The rise of teeth gems on the Irish scene
The rise of teeth gems on the Irish scene

Oyindamola Animashaun

Page Turners: ‘The Story Collector’ author Evie Woods
Page Turners: ‘The Story Collector’ author Evie Woods

Sarah Gill

5 foolproof summer ‘fits
5 foolproof summer ‘fits

Sarah Finnan

The massage I’ve spent the past month thinking about
The massage I’ve spent the past month thinking about

Sarah Gill

Up your fitness game with our IMAGE Active event series
Up your fitness game with our IMAGE Active event series

IMAGE

This dreamy garden room extension in Santry is a gardener’s delight
This dreamy garden room extension in Santry is a gardener’s delight

Amanda Kavanagh

Inside this bright Gorey home on the market for €450,000 
Inside this bright Gorey home on the market for €450,000 

Sarah Finnan

WIN a trip for two to the South of France
WIN a trip for two to the South of France

IMAGE

6 Irish stylists on their summer wardrobe wishlists
6 Irish stylists on their summer wardrobe wishlists

Holly O'Neill

Ask the Doctor: ‘How soon after a double mastectomy could I have reconstructive surgery?’
Ask the Doctor: ‘How soon after a double mastectomy could I have reconstructive surgery?’

Sarah Gill

Site Forewoman Sheena Dowdall: ‘The construction industry needs more girl power’
Sponsored

Site Forewoman Sheena Dowdall: ‘The construction industry needs more girl power’

Sponsored By

by IMAGE
03rd Jul 2024
Sponsored By

Here, we speak with one of the very few site forewomen in Ireland, Sheena Dowdall, about life on the construction site, some misconceptions about the industry, and how we can work towards greater gender equality…

“I won’t be taken seriously in my role because I’m a woman.”

How familiar that sentence is to so many of us, regardless of the industry we find ourselves working within. This, Sheena Dowdall tells us, is one of the most common misconceptions about her role as Site Forewoman at Glenveagh she has come across since making her start in the construction industry.

Glenveagh

“I suppose it’s a good thing I’m both stubborn and I like proving people wrong!” she tells us. “This whole stigma that women don’t belong in construction needs to end, and the only way of achieving this is to increase the number of female workers within the construction industry, and by highlighting the numerous career opportunities that are available to them. I believe that if more construction companies were to deliver more presentations and talks in secondary schools and increase awareness among the younger generation, it could inspire many young girls to view it as a viable career option.”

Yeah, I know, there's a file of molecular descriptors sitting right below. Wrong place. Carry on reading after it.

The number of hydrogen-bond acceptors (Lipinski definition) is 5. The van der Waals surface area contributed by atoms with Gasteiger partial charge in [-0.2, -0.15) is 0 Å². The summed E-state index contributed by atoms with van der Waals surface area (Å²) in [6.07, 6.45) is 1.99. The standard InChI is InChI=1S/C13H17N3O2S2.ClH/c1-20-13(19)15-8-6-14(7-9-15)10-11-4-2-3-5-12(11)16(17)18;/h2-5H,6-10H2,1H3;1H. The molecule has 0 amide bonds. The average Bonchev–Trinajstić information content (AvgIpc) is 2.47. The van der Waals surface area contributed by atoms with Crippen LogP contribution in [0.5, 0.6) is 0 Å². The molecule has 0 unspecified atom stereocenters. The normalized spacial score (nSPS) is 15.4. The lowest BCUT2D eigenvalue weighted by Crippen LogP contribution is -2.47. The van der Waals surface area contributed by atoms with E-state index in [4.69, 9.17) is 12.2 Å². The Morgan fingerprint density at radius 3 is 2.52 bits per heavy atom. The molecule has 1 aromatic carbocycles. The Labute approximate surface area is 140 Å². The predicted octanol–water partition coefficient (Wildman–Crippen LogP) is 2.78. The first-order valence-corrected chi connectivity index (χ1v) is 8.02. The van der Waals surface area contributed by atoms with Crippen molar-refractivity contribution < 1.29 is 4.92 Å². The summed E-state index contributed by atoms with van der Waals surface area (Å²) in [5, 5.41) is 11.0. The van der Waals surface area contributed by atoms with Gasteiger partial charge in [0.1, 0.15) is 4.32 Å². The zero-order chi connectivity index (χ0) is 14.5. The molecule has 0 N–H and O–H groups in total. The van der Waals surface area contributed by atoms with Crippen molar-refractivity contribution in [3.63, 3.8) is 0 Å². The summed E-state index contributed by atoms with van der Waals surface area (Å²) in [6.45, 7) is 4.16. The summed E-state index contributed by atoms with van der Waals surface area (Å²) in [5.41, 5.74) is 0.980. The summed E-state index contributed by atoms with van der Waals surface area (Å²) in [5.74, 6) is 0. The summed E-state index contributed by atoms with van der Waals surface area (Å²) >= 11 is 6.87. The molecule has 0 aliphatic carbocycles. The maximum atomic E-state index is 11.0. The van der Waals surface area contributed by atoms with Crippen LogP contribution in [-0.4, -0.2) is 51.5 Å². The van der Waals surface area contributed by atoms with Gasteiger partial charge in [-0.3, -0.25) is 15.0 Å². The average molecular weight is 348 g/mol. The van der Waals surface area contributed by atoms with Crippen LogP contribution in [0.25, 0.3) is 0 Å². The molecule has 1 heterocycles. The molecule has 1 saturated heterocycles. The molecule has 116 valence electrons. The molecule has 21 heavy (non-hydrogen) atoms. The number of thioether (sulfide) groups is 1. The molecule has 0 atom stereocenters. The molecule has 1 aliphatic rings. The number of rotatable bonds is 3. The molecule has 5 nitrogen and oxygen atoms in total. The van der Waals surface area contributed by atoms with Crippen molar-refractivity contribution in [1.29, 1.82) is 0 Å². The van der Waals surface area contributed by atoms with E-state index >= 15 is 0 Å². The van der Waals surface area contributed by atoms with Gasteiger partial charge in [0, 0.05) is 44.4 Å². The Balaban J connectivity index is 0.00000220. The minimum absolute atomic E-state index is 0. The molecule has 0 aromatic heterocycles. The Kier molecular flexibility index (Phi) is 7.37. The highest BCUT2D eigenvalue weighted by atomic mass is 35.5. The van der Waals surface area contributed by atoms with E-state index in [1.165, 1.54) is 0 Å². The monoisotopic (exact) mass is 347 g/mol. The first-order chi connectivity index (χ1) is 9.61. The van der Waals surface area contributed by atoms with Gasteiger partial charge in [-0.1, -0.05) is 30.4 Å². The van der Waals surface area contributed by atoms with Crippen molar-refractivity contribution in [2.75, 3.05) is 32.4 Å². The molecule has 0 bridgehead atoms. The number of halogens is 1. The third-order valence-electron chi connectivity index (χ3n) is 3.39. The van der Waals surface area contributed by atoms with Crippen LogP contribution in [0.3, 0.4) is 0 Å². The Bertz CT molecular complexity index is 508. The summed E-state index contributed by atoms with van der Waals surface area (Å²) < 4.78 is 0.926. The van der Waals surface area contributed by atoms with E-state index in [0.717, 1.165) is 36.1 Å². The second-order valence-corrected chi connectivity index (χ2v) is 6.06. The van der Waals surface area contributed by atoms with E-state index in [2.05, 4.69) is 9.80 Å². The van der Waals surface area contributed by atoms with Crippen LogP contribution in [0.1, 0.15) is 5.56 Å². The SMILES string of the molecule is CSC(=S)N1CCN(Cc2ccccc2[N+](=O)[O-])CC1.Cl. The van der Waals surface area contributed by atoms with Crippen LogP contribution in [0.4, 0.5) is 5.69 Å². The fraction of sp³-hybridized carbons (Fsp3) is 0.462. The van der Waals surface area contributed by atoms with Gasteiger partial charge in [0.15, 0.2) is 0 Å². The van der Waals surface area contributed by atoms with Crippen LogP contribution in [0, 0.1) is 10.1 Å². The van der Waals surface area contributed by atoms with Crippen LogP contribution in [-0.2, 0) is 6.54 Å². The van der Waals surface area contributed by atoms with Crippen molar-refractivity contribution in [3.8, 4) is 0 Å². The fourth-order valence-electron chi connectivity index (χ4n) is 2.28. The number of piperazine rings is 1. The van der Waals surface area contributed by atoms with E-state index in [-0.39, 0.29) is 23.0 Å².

For Sheena, a career in construction was in her eyeline from an early age, as her father works as a Civils Manager and has amassed over 20 years of experience, working on numerous housing developments across Ireland and England. Weekends spent being shown around private sites and watching her dad power floating coloured Sheena’s childhood, and long evenings spent around the kitchen table looking at drawings and learning the meaning behind the types of drawings may have made little sense to her then, but these days were laying the foundation for what would eventually become Sheena’s career and greatest passion.

Before joining Glenveagh, Sheena was a qualified Special Needs Assistant working in a primary school in both its mainstream classes and ASD Units. “I learnt a lot from this line of work and feel it gave me an advantage when I joined Glenveagh as it equipped me with the necessary skills like time management, effective communication, conflict resolution, patience; all of which are essential for the fast-paced environment of construction,” she tells us.

Glenveagh

Another stepping stone on her journey into the world of construction came in 2010, when they began the process of building their home, and Sheena found herself poring over the drawings with her father, enthralled by the process of watching the foundations be laid and progress into this superstructure.